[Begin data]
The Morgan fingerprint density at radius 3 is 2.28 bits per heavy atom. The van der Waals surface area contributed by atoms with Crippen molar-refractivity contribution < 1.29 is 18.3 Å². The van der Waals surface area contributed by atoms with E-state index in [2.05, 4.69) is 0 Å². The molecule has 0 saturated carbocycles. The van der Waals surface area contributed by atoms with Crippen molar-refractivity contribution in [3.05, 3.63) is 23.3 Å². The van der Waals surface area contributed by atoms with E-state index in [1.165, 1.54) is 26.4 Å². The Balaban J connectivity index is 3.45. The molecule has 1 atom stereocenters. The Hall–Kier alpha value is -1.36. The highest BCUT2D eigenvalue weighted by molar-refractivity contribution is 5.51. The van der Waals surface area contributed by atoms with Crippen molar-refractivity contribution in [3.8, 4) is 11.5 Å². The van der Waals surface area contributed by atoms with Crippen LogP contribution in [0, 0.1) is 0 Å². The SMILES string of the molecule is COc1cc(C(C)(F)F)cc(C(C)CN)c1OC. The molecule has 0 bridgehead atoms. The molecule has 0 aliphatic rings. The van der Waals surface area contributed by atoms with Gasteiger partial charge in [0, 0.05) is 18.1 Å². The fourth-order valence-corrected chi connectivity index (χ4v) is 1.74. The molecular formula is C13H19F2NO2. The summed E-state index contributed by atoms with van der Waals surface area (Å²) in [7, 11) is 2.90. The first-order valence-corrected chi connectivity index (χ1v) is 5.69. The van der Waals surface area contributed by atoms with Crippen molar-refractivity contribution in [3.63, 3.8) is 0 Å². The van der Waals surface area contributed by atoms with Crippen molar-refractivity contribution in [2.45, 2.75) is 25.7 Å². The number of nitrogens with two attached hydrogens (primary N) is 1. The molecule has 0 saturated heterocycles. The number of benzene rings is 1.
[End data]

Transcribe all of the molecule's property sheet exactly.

The Morgan fingerprint density at radius 3 is 2.28 bits per heavy atom. The van der Waals surface area contributed by atoms with Crippen molar-refractivity contribution < 1.29 is 18.3 Å². The van der Waals surface area contributed by atoms with E-state index in [2.05, 4.69) is 0 Å². The molecule has 0 saturated carbocycles. The van der Waals surface area contributed by atoms with Crippen molar-refractivity contribution in [3.05, 3.63) is 23.3 Å². The van der Waals surface area contributed by atoms with E-state index in [1.165, 1.54) is 26.4 Å². The Balaban J connectivity index is 3.45. The molecule has 1 atom stereocenters. The Hall–Kier alpha value is -1.36. The highest BCUT2D eigenvalue weighted by molar-refractivity contribution is 5.51. The van der Waals surface area contributed by atoms with Crippen molar-refractivity contribution in [3.8, 4) is 11.5 Å². The van der Waals surface area contributed by atoms with Crippen LogP contribution in [0, 0.1) is 0 Å². The SMILES string of the molecule is COc1cc(C(C)(F)F)cc(C(C)CN)c1OC. The molecule has 0 bridgehead atoms. The molecule has 0 aliphatic rings. The van der Waals surface area contributed by atoms with Gasteiger partial charge in [0, 0.05) is 18.1 Å². The fourth-order valence-corrected chi connectivity index (χ4v) is 1.74. The molecular formula is C13H19F2NO2. The summed E-state index contributed by atoms with van der Waals surface area (Å²) in [7, 11) is 2.90. The first-order valence-corrected chi connectivity index (χ1v) is 5.69. The van der Waals surface area contributed by atoms with Crippen molar-refractivity contribution in [3.63, 3.8) is 0 Å². The van der Waals surface area contributed by atoms with Crippen molar-refractivity contribution in [2.45, 2.75) is 25.7 Å². The number of nitrogens with two attached hydrogens (primary N) is 1. The molecule has 0 saturated heterocycles. The number of benzene rings is 1.